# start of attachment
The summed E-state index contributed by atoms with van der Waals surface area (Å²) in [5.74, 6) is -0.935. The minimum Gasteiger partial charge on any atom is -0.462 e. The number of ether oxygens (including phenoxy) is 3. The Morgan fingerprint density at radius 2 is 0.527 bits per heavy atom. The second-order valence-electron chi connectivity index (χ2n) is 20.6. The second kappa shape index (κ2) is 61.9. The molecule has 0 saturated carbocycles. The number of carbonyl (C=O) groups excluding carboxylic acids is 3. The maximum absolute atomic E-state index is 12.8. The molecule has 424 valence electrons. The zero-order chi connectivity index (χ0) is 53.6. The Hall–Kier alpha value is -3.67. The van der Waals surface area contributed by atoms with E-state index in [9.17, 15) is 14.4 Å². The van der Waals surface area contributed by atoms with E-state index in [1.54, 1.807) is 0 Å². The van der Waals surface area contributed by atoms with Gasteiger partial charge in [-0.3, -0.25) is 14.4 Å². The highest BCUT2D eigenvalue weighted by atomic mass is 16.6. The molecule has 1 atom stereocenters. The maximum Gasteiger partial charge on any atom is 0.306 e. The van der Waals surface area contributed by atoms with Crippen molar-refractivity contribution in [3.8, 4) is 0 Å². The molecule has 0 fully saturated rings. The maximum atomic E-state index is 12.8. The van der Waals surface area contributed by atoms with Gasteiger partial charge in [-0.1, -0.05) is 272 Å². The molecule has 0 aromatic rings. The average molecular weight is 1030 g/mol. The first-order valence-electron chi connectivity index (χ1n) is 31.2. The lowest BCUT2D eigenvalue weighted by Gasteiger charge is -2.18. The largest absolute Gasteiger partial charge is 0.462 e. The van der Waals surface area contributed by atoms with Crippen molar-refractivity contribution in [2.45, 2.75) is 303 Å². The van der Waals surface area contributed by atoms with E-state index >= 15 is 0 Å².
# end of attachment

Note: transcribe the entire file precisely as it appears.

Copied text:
The summed E-state index contributed by atoms with van der Waals surface area (Å²) in [5.74, 6) is -0.935. The minimum Gasteiger partial charge on any atom is -0.462 e. The number of ether oxygens (including phenoxy) is 3. The Morgan fingerprint density at radius 2 is 0.527 bits per heavy atom. The second-order valence-electron chi connectivity index (χ2n) is 20.6. The second kappa shape index (κ2) is 61.9. The molecule has 0 saturated carbocycles. The number of carbonyl (C=O) groups excluding carboxylic acids is 3. The maximum absolute atomic E-state index is 12.8. The molecule has 424 valence electrons. The zero-order chi connectivity index (χ0) is 53.6. The Hall–Kier alpha value is -3.67. The van der Waals surface area contributed by atoms with E-state index in [9.17, 15) is 14.4 Å². The van der Waals surface area contributed by atoms with E-state index in [1.54, 1.807) is 0 Å². The van der Waals surface area contributed by atoms with Gasteiger partial charge in [-0.3, -0.25) is 14.4 Å². The highest BCUT2D eigenvalue weighted by atomic mass is 16.6. The molecule has 1 atom stereocenters. The maximum Gasteiger partial charge on any atom is 0.306 e. The van der Waals surface area contributed by atoms with Crippen molar-refractivity contribution in [3.8, 4) is 0 Å². The molecule has 0 fully saturated rings. The maximum atomic E-state index is 12.8. The van der Waals surface area contributed by atoms with Gasteiger partial charge in [-0.1, -0.05) is 272 Å². The molecule has 0 aromatic rings. The average molecular weight is 1030 g/mol. The first-order valence-electron chi connectivity index (χ1n) is 31.2. The lowest BCUT2D eigenvalue weighted by Gasteiger charge is -2.18. The largest absolute Gasteiger partial charge is 0.462 e. The van der Waals surface area contributed by atoms with Crippen molar-refractivity contribution in [2.45, 2.75) is 303 Å². The van der Waals surface area contributed by atoms with E-state index >= 15 is 0 Å².